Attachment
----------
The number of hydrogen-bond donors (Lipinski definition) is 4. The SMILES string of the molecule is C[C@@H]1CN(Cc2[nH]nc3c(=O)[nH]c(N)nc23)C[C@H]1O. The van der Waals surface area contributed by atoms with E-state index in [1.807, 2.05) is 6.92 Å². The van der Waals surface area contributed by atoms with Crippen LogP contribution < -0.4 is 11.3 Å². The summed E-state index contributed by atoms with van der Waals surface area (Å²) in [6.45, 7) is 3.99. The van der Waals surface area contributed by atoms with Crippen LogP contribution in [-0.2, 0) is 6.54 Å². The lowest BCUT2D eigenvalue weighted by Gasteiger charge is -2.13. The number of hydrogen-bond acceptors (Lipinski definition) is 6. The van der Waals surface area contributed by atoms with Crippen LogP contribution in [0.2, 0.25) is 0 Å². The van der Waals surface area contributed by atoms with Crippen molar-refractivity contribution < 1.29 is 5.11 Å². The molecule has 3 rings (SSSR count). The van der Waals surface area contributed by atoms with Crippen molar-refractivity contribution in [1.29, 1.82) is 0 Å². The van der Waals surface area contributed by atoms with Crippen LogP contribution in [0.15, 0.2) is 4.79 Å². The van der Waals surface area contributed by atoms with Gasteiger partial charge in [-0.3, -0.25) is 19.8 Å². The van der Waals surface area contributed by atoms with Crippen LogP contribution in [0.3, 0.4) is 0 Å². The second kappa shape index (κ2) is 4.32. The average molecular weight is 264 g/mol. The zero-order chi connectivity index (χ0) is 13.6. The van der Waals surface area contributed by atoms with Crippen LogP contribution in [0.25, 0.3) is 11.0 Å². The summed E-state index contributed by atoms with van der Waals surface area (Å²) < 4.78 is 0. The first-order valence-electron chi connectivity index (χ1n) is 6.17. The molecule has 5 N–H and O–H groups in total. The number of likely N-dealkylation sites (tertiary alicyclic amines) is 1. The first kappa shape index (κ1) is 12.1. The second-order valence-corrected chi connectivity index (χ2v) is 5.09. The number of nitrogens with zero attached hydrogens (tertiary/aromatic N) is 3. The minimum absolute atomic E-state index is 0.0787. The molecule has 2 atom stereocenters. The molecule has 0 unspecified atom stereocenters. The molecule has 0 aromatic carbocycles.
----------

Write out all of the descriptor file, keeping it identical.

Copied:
The number of hydrogen-bond donors (Lipinski definition) is 4. The SMILES string of the molecule is C[C@@H]1CN(Cc2[nH]nc3c(=O)[nH]c(N)nc23)C[C@H]1O. The van der Waals surface area contributed by atoms with E-state index in [1.807, 2.05) is 6.92 Å². The van der Waals surface area contributed by atoms with Crippen LogP contribution < -0.4 is 11.3 Å². The summed E-state index contributed by atoms with van der Waals surface area (Å²) in [6.45, 7) is 3.99. The van der Waals surface area contributed by atoms with Crippen LogP contribution in [-0.2, 0) is 6.54 Å². The lowest BCUT2D eigenvalue weighted by Gasteiger charge is -2.13. The number of hydrogen-bond acceptors (Lipinski definition) is 6. The van der Waals surface area contributed by atoms with Crippen LogP contribution in [0.2, 0.25) is 0 Å². The van der Waals surface area contributed by atoms with Crippen molar-refractivity contribution < 1.29 is 5.11 Å². The molecule has 3 rings (SSSR count). The van der Waals surface area contributed by atoms with Crippen molar-refractivity contribution in [1.29, 1.82) is 0 Å². The van der Waals surface area contributed by atoms with Crippen LogP contribution in [0.15, 0.2) is 4.79 Å². The van der Waals surface area contributed by atoms with Gasteiger partial charge in [-0.3, -0.25) is 19.8 Å². The van der Waals surface area contributed by atoms with Crippen LogP contribution in [0.3, 0.4) is 0 Å². The second kappa shape index (κ2) is 4.32. The average molecular weight is 264 g/mol. The zero-order chi connectivity index (χ0) is 13.6. The van der Waals surface area contributed by atoms with Crippen LogP contribution in [0.25, 0.3) is 11.0 Å². The summed E-state index contributed by atoms with van der Waals surface area (Å²) < 4.78 is 0. The first-order valence-electron chi connectivity index (χ1n) is 6.17. The molecule has 5 N–H and O–H groups in total. The number of likely N-dealkylation sites (tertiary alicyclic amines) is 1. The first kappa shape index (κ1) is 12.1. The second-order valence-corrected chi connectivity index (χ2v) is 5.09. The number of nitrogens with zero attached hydrogens (tertiary/aromatic N) is 3. The minimum absolute atomic E-state index is 0.0787. The molecule has 2 atom stereocenters. The molecule has 0 unspecified atom stereocenters. The molecule has 0 aromatic carbocycles.